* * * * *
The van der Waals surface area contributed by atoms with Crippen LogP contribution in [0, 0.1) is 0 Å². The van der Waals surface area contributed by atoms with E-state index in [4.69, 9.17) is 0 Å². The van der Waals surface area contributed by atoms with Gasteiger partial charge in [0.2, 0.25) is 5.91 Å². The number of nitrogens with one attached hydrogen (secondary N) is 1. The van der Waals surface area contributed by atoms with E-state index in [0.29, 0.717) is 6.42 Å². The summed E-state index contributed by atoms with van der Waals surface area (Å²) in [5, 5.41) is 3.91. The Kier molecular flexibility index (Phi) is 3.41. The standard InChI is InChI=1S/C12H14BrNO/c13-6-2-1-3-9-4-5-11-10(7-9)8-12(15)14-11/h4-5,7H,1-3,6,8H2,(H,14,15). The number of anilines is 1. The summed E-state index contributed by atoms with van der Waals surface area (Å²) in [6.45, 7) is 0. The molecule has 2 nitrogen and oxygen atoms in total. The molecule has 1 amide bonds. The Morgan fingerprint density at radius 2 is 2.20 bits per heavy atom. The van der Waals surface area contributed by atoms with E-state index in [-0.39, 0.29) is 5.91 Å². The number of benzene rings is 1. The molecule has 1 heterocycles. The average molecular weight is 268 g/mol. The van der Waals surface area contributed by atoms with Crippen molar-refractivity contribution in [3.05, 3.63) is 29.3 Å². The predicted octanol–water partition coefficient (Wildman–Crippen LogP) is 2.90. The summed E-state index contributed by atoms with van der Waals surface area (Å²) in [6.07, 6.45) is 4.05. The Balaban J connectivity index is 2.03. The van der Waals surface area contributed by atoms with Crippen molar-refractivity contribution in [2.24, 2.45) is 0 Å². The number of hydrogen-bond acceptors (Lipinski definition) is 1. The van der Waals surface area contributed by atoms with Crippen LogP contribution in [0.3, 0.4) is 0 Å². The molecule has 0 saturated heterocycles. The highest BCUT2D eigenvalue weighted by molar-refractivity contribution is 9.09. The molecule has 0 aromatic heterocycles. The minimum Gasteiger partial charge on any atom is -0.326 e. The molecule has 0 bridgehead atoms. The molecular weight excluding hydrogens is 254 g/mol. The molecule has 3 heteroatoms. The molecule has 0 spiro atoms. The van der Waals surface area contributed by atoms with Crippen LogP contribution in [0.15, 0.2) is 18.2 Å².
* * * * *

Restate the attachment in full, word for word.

The van der Waals surface area contributed by atoms with Crippen LogP contribution in [0, 0.1) is 0 Å². The van der Waals surface area contributed by atoms with E-state index in [4.69, 9.17) is 0 Å². The van der Waals surface area contributed by atoms with Gasteiger partial charge in [0.2, 0.25) is 5.91 Å². The number of nitrogens with one attached hydrogen (secondary N) is 1. The van der Waals surface area contributed by atoms with E-state index in [0.29, 0.717) is 6.42 Å². The summed E-state index contributed by atoms with van der Waals surface area (Å²) in [5, 5.41) is 3.91. The Kier molecular flexibility index (Phi) is 3.41. The standard InChI is InChI=1S/C12H14BrNO/c13-6-2-1-3-9-4-5-11-10(7-9)8-12(15)14-11/h4-5,7H,1-3,6,8H2,(H,14,15). The number of anilines is 1. The summed E-state index contributed by atoms with van der Waals surface area (Å²) in [6.45, 7) is 0. The molecule has 2 nitrogen and oxygen atoms in total. The molecule has 1 amide bonds. The Morgan fingerprint density at radius 2 is 2.20 bits per heavy atom. The van der Waals surface area contributed by atoms with E-state index in [-0.39, 0.29) is 5.91 Å². The number of benzene rings is 1. The molecule has 1 heterocycles. The average molecular weight is 268 g/mol. The van der Waals surface area contributed by atoms with Crippen molar-refractivity contribution in [3.05, 3.63) is 29.3 Å². The predicted octanol–water partition coefficient (Wildman–Crippen LogP) is 2.90. The summed E-state index contributed by atoms with van der Waals surface area (Å²) in [6.07, 6.45) is 4.05. The Balaban J connectivity index is 2.03. The van der Waals surface area contributed by atoms with Crippen molar-refractivity contribution in [2.24, 2.45) is 0 Å². The number of hydrogen-bond acceptors (Lipinski definition) is 1. The van der Waals surface area contributed by atoms with Crippen LogP contribution in [0.3, 0.4) is 0 Å². The molecule has 0 saturated heterocycles. The highest BCUT2D eigenvalue weighted by molar-refractivity contribution is 9.09. The molecule has 0 aromatic heterocycles. The minimum Gasteiger partial charge on any atom is -0.326 e. The molecule has 0 bridgehead atoms. The molecular weight excluding hydrogens is 254 g/mol. The molecule has 3 heteroatoms. The molecule has 0 spiro atoms. The van der Waals surface area contributed by atoms with Crippen LogP contribution in [0.15, 0.2) is 18.2 Å².